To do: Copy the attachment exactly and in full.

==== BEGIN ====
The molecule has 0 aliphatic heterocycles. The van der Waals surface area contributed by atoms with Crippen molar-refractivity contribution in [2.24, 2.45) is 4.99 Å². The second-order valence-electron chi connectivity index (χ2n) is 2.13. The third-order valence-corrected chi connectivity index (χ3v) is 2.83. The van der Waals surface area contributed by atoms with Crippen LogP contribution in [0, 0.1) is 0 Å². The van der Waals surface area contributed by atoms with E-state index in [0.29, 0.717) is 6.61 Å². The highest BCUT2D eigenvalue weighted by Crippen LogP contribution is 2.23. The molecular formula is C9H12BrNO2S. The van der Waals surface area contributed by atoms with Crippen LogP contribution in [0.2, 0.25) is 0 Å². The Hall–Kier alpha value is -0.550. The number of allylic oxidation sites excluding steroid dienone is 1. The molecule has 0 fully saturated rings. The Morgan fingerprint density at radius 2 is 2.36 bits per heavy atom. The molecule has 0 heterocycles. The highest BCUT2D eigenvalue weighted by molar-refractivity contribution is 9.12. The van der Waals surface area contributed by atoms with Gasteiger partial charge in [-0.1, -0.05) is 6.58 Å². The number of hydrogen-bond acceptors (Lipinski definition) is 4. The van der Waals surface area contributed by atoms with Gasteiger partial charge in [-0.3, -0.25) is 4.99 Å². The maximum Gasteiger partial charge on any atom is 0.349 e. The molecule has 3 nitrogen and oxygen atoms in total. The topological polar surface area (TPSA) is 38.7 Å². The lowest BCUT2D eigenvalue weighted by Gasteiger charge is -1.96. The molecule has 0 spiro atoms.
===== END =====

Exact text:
The molecule has 0 aliphatic heterocycles. The van der Waals surface area contributed by atoms with Crippen molar-refractivity contribution in [2.24, 2.45) is 4.99 Å². The second-order valence-electron chi connectivity index (χ2n) is 2.13. The third-order valence-corrected chi connectivity index (χ3v) is 2.83. The van der Waals surface area contributed by atoms with Crippen LogP contribution in [0, 0.1) is 0 Å². The van der Waals surface area contributed by atoms with E-state index in [0.29, 0.717) is 6.61 Å². The highest BCUT2D eigenvalue weighted by Crippen LogP contribution is 2.23. The molecular formula is C9H12BrNO2S. The van der Waals surface area contributed by atoms with Crippen LogP contribution in [0.2, 0.25) is 0 Å². The Hall–Kier alpha value is -0.550. The number of allylic oxidation sites excluding steroid dienone is 1. The molecule has 0 fully saturated rings. The Morgan fingerprint density at radius 2 is 2.36 bits per heavy atom. The molecule has 0 heterocycles. The highest BCUT2D eigenvalue weighted by molar-refractivity contribution is 9.12. The van der Waals surface area contributed by atoms with Gasteiger partial charge in [-0.1, -0.05) is 6.58 Å². The number of hydrogen-bond acceptors (Lipinski definition) is 4. The van der Waals surface area contributed by atoms with Gasteiger partial charge in [-0.3, -0.25) is 4.99 Å². The maximum Gasteiger partial charge on any atom is 0.349 e. The molecule has 3 nitrogen and oxygen atoms in total. The topological polar surface area (TPSA) is 38.7 Å². The lowest BCUT2D eigenvalue weighted by Gasteiger charge is -1.96. The molecule has 0 spiro atoms.